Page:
One must at least start by singing a resounding Te Deum for our Holy Father, the Roman Pontiff, and for his latest motu proprio. It's almost a miracle.
In fact, that's precisely what we intend doing on 14 September 2007, the Feast of the Exaltation of the Holy Rood or Cross, when the motu proprio comes into force.
Come and join us at our Lady of the Rosary, Blackfen, at 12 noon.
Then later in the evening, around 6.30pm, come to the Brompton Oratory where there will be yet more celebration of the day.
It's the perfect day for it as, in times past, Exaltatio Crucis or the Feast of the Exaltation was celebrated with nearly the same solemnity as Easter and Whitsun. It was the day that the Emperor Heraclius recaptured the True Cross, snatched away by the pagan Persians and their king, Chosroes.
Heraclius decided to carry the Cross himself back into Jerusalem but when he got to the city gates he was frozen to the spot and could not move. All were amazed at this and eventually the Patriarch of Jerusalem advised the Emperor to remove his imperial vesture and enter the city in humble attire as did our Lord.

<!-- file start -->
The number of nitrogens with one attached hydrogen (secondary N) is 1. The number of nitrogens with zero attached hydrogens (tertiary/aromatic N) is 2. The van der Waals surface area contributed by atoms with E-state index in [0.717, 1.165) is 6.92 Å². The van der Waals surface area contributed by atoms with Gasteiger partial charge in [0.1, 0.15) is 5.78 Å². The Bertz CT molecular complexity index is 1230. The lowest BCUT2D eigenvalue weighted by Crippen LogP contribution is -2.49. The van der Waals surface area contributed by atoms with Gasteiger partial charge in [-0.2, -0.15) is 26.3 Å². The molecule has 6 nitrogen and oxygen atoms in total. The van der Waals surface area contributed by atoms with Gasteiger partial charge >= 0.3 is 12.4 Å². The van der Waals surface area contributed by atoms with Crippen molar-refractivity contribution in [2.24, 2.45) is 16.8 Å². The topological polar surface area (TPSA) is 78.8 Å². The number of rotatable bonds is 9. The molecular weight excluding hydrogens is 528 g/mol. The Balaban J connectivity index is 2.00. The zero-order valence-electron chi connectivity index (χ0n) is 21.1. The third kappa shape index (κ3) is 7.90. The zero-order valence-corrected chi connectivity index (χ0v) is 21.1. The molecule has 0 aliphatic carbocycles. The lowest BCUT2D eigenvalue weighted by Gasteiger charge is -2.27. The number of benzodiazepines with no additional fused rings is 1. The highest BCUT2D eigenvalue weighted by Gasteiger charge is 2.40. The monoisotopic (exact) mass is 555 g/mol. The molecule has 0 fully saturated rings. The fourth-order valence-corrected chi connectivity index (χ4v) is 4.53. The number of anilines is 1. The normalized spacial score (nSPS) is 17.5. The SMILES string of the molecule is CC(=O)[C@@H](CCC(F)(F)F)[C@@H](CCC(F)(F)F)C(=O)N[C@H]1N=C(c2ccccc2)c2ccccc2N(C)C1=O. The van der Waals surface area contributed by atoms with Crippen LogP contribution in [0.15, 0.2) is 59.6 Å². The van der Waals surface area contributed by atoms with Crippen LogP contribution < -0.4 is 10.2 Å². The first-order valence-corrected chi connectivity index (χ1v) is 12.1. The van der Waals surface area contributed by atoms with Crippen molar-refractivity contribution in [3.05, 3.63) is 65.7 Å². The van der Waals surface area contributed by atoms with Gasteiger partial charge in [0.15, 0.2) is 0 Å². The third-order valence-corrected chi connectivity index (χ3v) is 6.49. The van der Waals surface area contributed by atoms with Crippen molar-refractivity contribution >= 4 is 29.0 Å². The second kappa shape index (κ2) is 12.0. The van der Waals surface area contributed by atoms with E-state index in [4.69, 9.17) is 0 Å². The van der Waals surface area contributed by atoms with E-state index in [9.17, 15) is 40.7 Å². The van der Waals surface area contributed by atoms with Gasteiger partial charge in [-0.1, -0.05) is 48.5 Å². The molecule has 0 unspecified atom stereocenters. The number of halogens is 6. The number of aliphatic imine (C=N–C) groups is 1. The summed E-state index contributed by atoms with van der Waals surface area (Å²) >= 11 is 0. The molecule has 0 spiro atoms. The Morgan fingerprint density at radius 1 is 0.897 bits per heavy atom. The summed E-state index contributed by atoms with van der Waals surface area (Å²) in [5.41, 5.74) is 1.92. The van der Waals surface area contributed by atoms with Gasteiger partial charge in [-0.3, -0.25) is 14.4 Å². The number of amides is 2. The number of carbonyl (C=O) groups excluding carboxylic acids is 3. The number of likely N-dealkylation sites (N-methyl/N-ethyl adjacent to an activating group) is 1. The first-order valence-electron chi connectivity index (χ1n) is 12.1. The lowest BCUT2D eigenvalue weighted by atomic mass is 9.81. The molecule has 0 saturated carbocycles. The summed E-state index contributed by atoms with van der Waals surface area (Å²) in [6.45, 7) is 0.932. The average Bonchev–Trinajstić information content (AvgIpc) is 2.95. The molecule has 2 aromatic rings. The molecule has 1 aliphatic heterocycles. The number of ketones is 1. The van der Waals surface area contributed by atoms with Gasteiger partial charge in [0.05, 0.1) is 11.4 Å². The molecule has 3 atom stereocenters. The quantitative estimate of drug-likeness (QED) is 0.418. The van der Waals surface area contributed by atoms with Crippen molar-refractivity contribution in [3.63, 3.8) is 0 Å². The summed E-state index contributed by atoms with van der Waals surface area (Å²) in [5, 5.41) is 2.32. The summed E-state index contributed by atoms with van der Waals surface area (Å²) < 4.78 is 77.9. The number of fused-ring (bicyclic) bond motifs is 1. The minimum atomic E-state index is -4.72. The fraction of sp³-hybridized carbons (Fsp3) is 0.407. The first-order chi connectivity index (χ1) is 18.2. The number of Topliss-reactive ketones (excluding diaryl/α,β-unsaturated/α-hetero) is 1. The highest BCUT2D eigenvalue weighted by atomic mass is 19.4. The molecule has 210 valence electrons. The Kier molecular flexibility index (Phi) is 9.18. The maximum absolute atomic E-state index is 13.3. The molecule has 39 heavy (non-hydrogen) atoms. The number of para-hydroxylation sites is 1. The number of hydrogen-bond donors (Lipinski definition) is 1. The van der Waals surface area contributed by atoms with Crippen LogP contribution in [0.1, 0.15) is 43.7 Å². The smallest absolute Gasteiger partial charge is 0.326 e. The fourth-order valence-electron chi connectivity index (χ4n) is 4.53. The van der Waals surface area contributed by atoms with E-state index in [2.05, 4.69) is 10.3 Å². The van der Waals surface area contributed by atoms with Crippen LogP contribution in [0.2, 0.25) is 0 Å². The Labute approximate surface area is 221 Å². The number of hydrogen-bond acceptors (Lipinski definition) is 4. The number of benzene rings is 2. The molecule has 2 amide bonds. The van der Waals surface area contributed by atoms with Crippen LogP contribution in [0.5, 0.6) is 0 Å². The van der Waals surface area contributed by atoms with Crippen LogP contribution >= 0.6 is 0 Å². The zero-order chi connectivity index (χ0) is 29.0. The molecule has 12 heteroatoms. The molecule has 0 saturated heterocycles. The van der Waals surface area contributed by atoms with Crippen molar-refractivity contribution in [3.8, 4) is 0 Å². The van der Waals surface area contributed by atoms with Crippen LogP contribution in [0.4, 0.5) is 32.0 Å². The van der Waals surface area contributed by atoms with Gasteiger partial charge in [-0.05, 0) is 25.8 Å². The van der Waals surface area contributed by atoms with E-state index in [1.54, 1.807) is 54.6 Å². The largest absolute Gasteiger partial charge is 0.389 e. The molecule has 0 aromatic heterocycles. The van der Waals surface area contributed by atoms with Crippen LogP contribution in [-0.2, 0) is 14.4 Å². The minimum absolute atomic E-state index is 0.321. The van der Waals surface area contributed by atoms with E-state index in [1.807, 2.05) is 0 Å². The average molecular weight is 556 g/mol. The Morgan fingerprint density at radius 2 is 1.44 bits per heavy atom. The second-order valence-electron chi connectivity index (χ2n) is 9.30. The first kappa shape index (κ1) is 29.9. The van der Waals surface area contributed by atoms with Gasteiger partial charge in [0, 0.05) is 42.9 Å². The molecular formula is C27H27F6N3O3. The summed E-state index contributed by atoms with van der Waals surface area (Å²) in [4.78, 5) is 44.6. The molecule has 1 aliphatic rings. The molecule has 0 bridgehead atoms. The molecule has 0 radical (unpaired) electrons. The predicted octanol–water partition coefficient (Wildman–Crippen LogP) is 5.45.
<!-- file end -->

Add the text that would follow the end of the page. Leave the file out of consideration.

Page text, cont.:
The Emperor saw the merit of the idea and divested himself of his gorgeous robes and, clad in simple vesture and in bare feet, he resumed the Cross and found that he was able to enter the city gates.
So began the tradition of entering the Holy City with visible signs of humility. Doubtless with this in mind, when the first Christian general re-entered the city after 700 years of Muslim occupation, he dismounted from his horse and entered on foot.
This was, of course, Field Marshal Lord Allenby of Megiddo, the commander of British troops in Palestine and the re-conqueror of Jerusalem.
So it is a fitting day to restore the ancient rites.
This Pope is trying to tell us something, I trow, and it's all good news!